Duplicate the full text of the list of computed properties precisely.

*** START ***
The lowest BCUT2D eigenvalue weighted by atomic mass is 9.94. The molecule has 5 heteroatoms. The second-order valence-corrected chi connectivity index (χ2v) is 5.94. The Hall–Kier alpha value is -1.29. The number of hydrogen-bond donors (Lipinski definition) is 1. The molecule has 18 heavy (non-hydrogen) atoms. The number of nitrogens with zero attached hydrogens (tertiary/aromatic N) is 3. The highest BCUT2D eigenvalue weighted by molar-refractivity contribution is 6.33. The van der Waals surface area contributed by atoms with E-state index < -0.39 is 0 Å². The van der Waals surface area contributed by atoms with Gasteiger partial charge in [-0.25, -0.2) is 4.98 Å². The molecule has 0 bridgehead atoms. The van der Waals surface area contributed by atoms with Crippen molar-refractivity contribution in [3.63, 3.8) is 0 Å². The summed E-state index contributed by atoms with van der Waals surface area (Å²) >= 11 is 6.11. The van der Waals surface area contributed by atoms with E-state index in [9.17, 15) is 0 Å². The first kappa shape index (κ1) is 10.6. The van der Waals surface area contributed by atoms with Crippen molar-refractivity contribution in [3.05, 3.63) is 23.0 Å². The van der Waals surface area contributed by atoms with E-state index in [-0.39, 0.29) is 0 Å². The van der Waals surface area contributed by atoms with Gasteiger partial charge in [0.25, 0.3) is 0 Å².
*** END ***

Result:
The lowest BCUT2D eigenvalue weighted by atomic mass is 9.94. The molecule has 5 heteroatoms. The second-order valence-corrected chi connectivity index (χ2v) is 5.94. The Hall–Kier alpha value is -1.29. The number of hydrogen-bond donors (Lipinski definition) is 1. The molecule has 18 heavy (non-hydrogen) atoms. The number of nitrogens with zero attached hydrogens (tertiary/aromatic N) is 3. The highest BCUT2D eigenvalue weighted by molar-refractivity contribution is 6.33. The van der Waals surface area contributed by atoms with E-state index < -0.39 is 0 Å². The van der Waals surface area contributed by atoms with Gasteiger partial charge in [-0.25, -0.2) is 4.98 Å². The molecule has 0 bridgehead atoms. The van der Waals surface area contributed by atoms with Crippen molar-refractivity contribution in [3.63, 3.8) is 0 Å². The summed E-state index contributed by atoms with van der Waals surface area (Å²) >= 11 is 6.11. The van der Waals surface area contributed by atoms with E-state index in [9.17, 15) is 0 Å². The first kappa shape index (κ1) is 10.6. The van der Waals surface area contributed by atoms with Crippen molar-refractivity contribution in [3.05, 3.63) is 23.0 Å². The van der Waals surface area contributed by atoms with E-state index in [-0.39, 0.29) is 0 Å². The van der Waals surface area contributed by atoms with Gasteiger partial charge in [0.25, 0.3) is 0 Å².